tan(x) * cot(x) = 1 if both are defined - which they are.
Since tan(x) and cot(x) ALWAYS have the same sign.
Where does that leave us?
Hello, I am preparing for the ACT and stumbled upon a question that I don't understand.
It says, "If tan x and cot x are defined, what is the value of (tan2x)(cot2x)?" (the 2 representing a square)
The possible choices are:
c) sin2 x -1 / cos2 x
d) tan2x + sec2x
e) (sec2x + 1)(csc2x + 1)
Of course, I don't need the answer; I need an explanation. Any help is appreciated!
Thank you for your reply! So the answer is 1.
I've been out of high school for 4 years, and I failed trig, out of laziness sadly. I barely understand trig.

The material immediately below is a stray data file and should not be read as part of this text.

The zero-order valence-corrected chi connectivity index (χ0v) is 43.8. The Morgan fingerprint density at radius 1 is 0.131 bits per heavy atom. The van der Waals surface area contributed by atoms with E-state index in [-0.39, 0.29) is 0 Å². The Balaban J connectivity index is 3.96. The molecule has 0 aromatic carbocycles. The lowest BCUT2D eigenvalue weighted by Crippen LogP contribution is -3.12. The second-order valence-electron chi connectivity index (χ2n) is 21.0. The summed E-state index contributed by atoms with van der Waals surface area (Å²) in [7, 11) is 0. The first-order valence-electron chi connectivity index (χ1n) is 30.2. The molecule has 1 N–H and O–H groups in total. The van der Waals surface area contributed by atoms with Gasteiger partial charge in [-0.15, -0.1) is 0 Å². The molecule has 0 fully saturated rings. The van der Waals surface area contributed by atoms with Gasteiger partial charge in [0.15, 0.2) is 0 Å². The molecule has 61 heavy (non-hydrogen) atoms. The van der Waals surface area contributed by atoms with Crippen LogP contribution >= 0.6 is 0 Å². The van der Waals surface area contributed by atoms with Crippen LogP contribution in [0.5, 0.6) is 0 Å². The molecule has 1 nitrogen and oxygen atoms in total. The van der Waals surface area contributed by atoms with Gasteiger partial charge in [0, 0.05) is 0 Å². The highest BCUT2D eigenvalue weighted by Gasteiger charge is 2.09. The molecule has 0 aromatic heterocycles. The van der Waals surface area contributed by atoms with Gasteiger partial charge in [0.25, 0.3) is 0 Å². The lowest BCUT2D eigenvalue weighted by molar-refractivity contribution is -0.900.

1) I have no idea why 1 is the defined. Is it a math standard to use 1 when they are specified as defined?
2) What do you mean when you refer to "sign"?
Cotangent is just the inverse of tangent, so it isn't defined when sine is equal to zero.
2) He means positive or negative. When tangent is positive, cotangent is also positive and vice-versa.